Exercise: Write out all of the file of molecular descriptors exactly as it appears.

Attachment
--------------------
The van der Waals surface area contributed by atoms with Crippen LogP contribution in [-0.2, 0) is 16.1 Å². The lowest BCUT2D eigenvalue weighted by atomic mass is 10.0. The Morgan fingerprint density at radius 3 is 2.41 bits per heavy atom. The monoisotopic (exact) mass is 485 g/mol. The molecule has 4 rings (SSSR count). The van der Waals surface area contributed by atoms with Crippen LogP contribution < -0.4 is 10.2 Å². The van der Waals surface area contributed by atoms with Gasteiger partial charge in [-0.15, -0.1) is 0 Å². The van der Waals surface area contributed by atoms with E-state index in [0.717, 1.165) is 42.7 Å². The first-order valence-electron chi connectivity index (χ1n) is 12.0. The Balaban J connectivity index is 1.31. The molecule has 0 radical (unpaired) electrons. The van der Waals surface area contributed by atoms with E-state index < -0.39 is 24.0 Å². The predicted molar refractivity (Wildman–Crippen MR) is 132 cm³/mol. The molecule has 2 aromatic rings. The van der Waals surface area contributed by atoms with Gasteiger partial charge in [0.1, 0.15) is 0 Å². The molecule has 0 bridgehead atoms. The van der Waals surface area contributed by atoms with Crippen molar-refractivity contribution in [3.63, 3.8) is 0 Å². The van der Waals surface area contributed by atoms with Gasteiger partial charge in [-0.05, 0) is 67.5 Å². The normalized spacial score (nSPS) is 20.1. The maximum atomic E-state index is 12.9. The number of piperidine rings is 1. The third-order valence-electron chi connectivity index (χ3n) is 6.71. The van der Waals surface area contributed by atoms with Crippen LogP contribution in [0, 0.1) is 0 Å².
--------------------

The van der Waals surface area contributed by atoms with Crippen LogP contribution in [-0.2, 0) is 16.1 Å². The lowest BCUT2D eigenvalue weighted by atomic mass is 10.0. The Morgan fingerprint density at radius 3 is 2.41 bits per heavy atom. The monoisotopic (exact) mass is 485 g/mol. The molecule has 4 rings (SSSR count). The van der Waals surface area contributed by atoms with Crippen LogP contribution < -0.4 is 10.2 Å². The van der Waals surface area contributed by atoms with Gasteiger partial charge in [-0.15, -0.1) is 0 Å². The van der Waals surface area contributed by atoms with E-state index in [0.717, 1.165) is 42.7 Å². The first-order valence-electron chi connectivity index (χ1n) is 12.0. The Balaban J connectivity index is 1.31. The molecule has 0 radical (unpaired) electrons. The van der Waals surface area contributed by atoms with E-state index < -0.39 is 24.0 Å². The predicted molar refractivity (Wildman–Crippen MR) is 132 cm³/mol. The molecule has 2 aromatic rings. The van der Waals surface area contributed by atoms with Gasteiger partial charge in [0.1, 0.15) is 0 Å². The molecule has 0 bridgehead atoms. The van der Waals surface area contributed by atoms with Crippen molar-refractivity contribution in [3.63, 3.8) is 0 Å². The van der Waals surface area contributed by atoms with Gasteiger partial charge in [-0.05, 0) is 67.5 Å². The normalized spacial score (nSPS) is 20.1. The maximum atomic E-state index is 12.9. The number of piperidine rings is 1. The third-order valence-electron chi connectivity index (χ3n) is 6.71. The van der Waals surface area contributed by atoms with Crippen LogP contribution in [0, 0.1) is 0 Å².